Fight Club review: This debut film is all style & swagger, but struggles to tell story

Fight Club review: This debut film is all style & swagger, but struggles to tell story

‘Fight Club’ quickly becomes too much of an ‘excellent thing’ and in the absence of a consistently-paced story, is exhausting to keep track of.
Fight Club (Tamil)(2.5 / 5)

Fight Club mimics the sprawling drama and ever expanding host of characters we’ve already seen in Vetrimaaran’s Vada Chennai (2018). Directed by debutant Abbas A Rakmath, the film tells a similar tale of decades-old revenge, criminal networks enmeshed with local politics, manipulation, and sports set in North Madras. Abbas displays a stunning ability for style, particularly for a first-time director, that hooks you immediately. Unfortunately, the story struggles to keep up with the smooth edits, swagger of the characters and perfectly executed fight sequences. Fight Club quickly becomes too much of an ‘excellent thing’ and in the absence of a consistently-paced story, it is exhausting trying to remain emotionally invested amid all the sound and fury.

The film opens some years back to set up the hero Selva’s (Vijay Kumar) backstory, before coming back to the present. Selva, we’re told, is a talented footballer even as a child. He’s encouraged by a faded boxer and community leader Benji (Kaarthekeyen Santhanam). When Selva gets a chance to play for a big league club, he’s both delighted and crushed. The club demands Rs 50,000 to let him join. Just as Benji tries to arrange for the money, he’s murdered by his younger brother Joseph (Avinash Raghudevan) and his criminal partner Kiruba (Shankar Thas). However, while Joseph spends decades in jail, Kiruba lies and gets off with a light sentence, going on to rapidly become powerful by working with the local ward councillor. Cut to the present: Joseph, finally out of prison, is gunning for vengeance against Kiruba. For this, Selva who is now in college, still grieving Benji’s death, is manipulated into believing Joseph is innocent. And here begins a tumultuous revenge plot.

Fight Club is an ambitious attempt. Kripakaran’s gripping edits fit seamlessly with Govind Vasanthan’s background score that includes a cheeky rock version of the piano classic ‘Für Elise’. It’s pleasantly hard to believe that this is the director’s first film. Fight Club also boasts an incredible line up of lesser-known actors who give their all. Avinash and Shankar play well off each other. Kiruba grows from the slinking petty criminal-turned-murderer to a man cloaking his brutality in local politics. While he moves in the limelight attempting to salvage his career with pretences of moderation, Joseph hides in the shadows creating wave after wave of destruction in the neighbourhood. Both actors stun in their respective roles.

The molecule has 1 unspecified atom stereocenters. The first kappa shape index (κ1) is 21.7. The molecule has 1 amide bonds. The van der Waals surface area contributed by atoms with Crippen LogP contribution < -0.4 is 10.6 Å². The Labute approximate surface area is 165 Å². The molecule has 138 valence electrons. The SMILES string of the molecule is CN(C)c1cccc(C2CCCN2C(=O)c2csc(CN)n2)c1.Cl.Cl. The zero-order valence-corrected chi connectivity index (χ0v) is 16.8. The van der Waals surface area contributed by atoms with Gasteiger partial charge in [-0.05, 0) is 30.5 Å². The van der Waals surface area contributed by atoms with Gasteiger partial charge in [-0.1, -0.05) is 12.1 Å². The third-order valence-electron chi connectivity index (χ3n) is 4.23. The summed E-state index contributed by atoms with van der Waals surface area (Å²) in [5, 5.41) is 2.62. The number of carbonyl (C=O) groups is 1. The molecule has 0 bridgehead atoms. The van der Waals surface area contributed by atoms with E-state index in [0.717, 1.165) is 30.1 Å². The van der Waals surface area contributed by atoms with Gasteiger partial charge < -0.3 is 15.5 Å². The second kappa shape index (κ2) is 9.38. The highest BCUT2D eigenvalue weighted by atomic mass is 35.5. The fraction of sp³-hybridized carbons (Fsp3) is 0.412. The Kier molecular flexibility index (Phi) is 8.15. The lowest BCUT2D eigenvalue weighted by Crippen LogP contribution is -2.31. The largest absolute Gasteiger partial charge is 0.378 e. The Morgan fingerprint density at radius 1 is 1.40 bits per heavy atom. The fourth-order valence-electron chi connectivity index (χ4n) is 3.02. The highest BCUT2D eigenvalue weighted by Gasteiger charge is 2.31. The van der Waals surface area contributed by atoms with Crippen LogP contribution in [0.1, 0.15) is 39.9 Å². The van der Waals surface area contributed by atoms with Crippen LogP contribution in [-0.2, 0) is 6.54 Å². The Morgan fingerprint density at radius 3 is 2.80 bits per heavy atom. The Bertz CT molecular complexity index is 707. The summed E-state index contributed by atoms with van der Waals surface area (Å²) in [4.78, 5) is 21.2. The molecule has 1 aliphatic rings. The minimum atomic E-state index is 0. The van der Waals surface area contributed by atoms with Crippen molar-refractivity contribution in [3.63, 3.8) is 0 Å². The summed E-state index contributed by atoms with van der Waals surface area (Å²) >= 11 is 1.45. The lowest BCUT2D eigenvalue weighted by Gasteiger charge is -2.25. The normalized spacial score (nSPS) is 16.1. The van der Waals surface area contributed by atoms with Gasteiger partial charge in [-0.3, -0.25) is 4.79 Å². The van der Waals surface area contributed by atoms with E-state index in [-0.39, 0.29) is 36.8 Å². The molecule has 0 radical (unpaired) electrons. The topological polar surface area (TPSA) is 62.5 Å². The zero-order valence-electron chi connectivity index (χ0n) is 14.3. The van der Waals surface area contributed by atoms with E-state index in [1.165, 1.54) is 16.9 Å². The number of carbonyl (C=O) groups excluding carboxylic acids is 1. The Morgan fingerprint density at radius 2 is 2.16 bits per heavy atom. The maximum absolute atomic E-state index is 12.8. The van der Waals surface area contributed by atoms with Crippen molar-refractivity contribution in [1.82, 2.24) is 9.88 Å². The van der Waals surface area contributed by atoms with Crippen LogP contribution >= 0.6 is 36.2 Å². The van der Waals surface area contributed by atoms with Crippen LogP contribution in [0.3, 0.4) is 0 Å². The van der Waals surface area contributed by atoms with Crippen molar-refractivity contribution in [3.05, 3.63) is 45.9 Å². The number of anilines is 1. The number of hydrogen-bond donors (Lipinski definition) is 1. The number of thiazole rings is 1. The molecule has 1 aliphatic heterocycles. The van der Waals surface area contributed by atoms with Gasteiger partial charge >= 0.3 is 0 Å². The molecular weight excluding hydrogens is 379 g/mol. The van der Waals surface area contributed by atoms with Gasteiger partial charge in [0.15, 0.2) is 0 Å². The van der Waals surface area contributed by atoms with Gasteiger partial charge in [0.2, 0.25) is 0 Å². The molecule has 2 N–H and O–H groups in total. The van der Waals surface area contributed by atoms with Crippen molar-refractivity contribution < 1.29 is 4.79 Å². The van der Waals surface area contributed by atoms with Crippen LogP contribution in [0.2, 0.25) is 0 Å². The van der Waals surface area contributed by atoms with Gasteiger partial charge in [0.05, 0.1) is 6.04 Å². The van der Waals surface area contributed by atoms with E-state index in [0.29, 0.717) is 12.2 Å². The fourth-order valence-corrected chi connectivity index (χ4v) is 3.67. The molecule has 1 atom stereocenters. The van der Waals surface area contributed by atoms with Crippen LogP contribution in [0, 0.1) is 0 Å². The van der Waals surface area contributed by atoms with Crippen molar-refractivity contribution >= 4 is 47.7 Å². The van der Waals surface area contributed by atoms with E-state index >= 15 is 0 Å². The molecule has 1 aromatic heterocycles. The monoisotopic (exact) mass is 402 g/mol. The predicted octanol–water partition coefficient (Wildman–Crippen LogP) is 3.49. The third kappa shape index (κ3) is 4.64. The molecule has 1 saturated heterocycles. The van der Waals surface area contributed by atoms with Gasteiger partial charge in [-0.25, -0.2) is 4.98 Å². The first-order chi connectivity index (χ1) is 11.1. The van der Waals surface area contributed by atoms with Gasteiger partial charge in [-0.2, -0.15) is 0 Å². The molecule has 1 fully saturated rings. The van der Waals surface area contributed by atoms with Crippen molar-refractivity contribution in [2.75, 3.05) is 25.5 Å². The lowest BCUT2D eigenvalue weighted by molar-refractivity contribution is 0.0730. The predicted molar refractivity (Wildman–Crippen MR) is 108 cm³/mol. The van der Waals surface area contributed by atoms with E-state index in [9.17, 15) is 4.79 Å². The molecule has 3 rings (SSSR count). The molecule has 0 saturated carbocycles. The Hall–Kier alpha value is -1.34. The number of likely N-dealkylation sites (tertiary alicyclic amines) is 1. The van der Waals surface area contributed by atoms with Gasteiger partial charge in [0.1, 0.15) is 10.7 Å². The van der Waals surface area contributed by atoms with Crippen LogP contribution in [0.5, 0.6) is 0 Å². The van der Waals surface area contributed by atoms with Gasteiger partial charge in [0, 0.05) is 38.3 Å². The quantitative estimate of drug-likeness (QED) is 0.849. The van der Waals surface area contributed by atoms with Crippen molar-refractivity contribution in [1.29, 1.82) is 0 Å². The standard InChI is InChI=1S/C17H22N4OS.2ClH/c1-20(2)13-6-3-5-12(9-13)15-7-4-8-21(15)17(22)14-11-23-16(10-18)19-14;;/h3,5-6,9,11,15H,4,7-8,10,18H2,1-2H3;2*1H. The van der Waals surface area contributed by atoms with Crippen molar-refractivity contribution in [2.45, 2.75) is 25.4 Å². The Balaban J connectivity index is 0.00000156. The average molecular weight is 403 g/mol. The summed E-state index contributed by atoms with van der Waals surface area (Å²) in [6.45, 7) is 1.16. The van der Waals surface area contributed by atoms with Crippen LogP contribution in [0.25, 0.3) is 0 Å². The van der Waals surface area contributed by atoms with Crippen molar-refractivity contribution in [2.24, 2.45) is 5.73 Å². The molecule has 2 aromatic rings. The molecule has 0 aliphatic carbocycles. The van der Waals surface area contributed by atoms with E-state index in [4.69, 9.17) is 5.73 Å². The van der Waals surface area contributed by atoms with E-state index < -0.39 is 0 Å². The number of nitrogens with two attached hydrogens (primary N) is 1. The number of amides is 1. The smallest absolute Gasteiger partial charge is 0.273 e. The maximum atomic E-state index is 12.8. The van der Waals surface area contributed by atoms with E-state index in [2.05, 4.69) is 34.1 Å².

Matching their simmering rivalry, are Vijay Kumar and Saravana Vel. The latter was seen in a small, but crucial role in Pa Ranjith’s Sarpatta Parambarai (2021), also set in North Chennai. As a matter of fact, his performance carried a raw energy that quite outmatched the film’s lead Arya in all of the scenes they shared. In Fight Club, he has a meatier screen time as Kiruba’s nephew Karthi — a role he delivers flawlessly. Vijay Kumar’s layered performance brings out both the angry child with lost dreams still hurting inside him and his current struggle with his identity while on the cusp of adulthood.

Despite all this, the film doesn’t quite manage to pull together a coherent narrative, relying mainly on its stylish execution. Fight Club also runs amok with Kollywoods’s high-time-it’s-retired representation of North Chennai, as a Wild West of criminality, drug lords, violence, and corruption. Why does a pulp fiction type of narrative have to always be set in the most socially and economically vulnerable part of the city? Why show fishermen from these areas as ruthless drug peddlers, when in reality, it is they who come to the city’s rescue every time a flood hits? 

Directors like Ranjith and Athiyan Athirai have tried to tell more wholesome stories set in North Chennai, but even as a first time director, Abbas needs to think what kind of narrative his film helps set. Yes, the film makes a fleeting attempt to speak on beef politics and gaana (a musical tradition born in North Chennai), but ultimately, middle and upper class audiences may be walking away with their stereotypes of this part of the city further entrenched. 

Fight Club, it may be noted, is an A-rated film and audience discretion is advised.

Watch the film's trailer here:

Disclaimer: This review was not paid for or commissioned by anyone associated with the film. Neither TNM nor any of its reviewers have any sort of business relationship with the producers or any other members of its cast and crew.

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